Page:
Strong Broken Hearts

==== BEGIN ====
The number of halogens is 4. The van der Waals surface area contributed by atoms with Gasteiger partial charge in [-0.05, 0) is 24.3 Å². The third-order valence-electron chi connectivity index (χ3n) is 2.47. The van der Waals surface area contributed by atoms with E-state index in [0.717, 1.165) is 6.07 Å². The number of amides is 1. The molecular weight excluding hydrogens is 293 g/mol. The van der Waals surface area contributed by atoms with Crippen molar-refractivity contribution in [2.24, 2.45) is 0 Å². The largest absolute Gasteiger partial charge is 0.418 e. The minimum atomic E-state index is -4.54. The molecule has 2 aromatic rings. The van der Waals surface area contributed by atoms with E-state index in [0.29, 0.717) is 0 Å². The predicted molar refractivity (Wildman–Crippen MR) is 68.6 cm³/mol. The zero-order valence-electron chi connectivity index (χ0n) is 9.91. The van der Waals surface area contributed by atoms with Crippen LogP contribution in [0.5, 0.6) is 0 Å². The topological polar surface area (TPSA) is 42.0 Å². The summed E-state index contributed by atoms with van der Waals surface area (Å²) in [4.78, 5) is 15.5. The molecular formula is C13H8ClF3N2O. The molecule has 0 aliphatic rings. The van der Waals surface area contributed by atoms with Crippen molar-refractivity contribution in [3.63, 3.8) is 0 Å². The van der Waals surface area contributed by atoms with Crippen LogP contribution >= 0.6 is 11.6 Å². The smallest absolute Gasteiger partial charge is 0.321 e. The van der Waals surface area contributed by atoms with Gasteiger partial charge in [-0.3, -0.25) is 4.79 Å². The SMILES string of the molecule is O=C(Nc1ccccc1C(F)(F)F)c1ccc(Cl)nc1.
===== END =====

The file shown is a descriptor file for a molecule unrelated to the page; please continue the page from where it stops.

Hearts are amazing things. When they break, it feels as though we can never be whole again. What we previously knew as love gets dashed on the rocks, shattered into a millions fragments and scattered all over the landscape of our lives. It feels at times like we can never survive it. And yet we do. That shattered, scattered experience is incredibly disorienting. It seems as though nothing is where we thought it belonged and we can barely see through our tears to figure out how to do even simple things: Get out of bed, brush our teeth, look into other people’s eyes, eat food, be… alive. Vitality can seem weirdly out of reach, like a floater in your eye that’s always just beyond your field of vision. Whether our hearts have shattered due to the death of someone important to us or the death of a hope, an important dream or a vital Idea, we grieve. That very disorientation is, in fact, a vitally important task of grief. It is part of what J. William Worden refers to as “adjusting to the new environment,” (see Our lives have changed forever. Most often, these are not changes we asked for, but even when they are, the pain can be searing. I’m the words of traumatologist and musician, J. Eric Gentry, “Love is gonna cut you ‘fore it makes you whole.” Sitting in the middle of all of that brokenness and looking at this overwhelming scatter of pieces puts us in a position to complete other tasks of grief that are necessary for healing. One of our grief tasks is accepting the reality of the loss. We don’t want to. We want the old life back. But sitting in the pieces, we come to understand on a visceral level that a return to the “old normal” is now impossible. This pushes us to another grief task: Relocating the deceased (person or dream,) in our lives in a new way. We sift through the pieces as we can. We choose for some to stay and some to go. We mosaic our hearts back together in a different way. At times like this, sharing our pain with others can be incredibly helpful. “A grief shared is grief halved.” We fear that in the blur of our tears and the fire of our anger we might lose some of those pieces of our heart forever. When we share with trusted others, they can hold some of the pieces for us. They won’t let us forget who we are and who we have been. In so doing, these trusted confidantes add some beautiful pieces of their own to our new heart mosaic. We find comfort, connection and company. This doesn’t take away our pain, but it does remind us that there is more to our lives than just pain. This is critically important to healing. Make no mistake about it: The new mosaic we form will also shatter at some point. Anyone who lives any significant amount of time shatters, reforms, shatters and reforms over and over again through life. As younger people we think the goal is to keep an in tact, shiny and beautiful heart. As we cycle through losses and changes over and over again, hopefully we come to understand a new goal – one of resiliency and continual re-creation. The joy of life is not only found in the wonderfulness of it, but also in the terribleness of it. Just as music notes mean nothing without silence to shape them, a vital life is composed of the full gamut of human experience. There are gifts to be found in the pain and our expertise in re-creating beauty is strengthened with each shattering experience. When we fight to keep from feeling our pain we cut off our ability to flourish and move from pain. We suffer unnecessarily. They say, “pain is inevitable, suffering is voluntary.” If we want to stop suffering, ironically, we have to stop resisting the pain. The pieces will come back together. At times, our best choice for a “trusted other” is a professional counselor/therapist. Someone who understands the process of grief, can help you choose healthy coping strategies and who is not personally involved in your situation can help you work your pain through well, hold importance pieces of your mosaic for you, and help you determine how you want to recreate your heart this time. If I can be that person for you, just click the Contact Tiffany button, or click here: It’s time to move from surviving to thriving.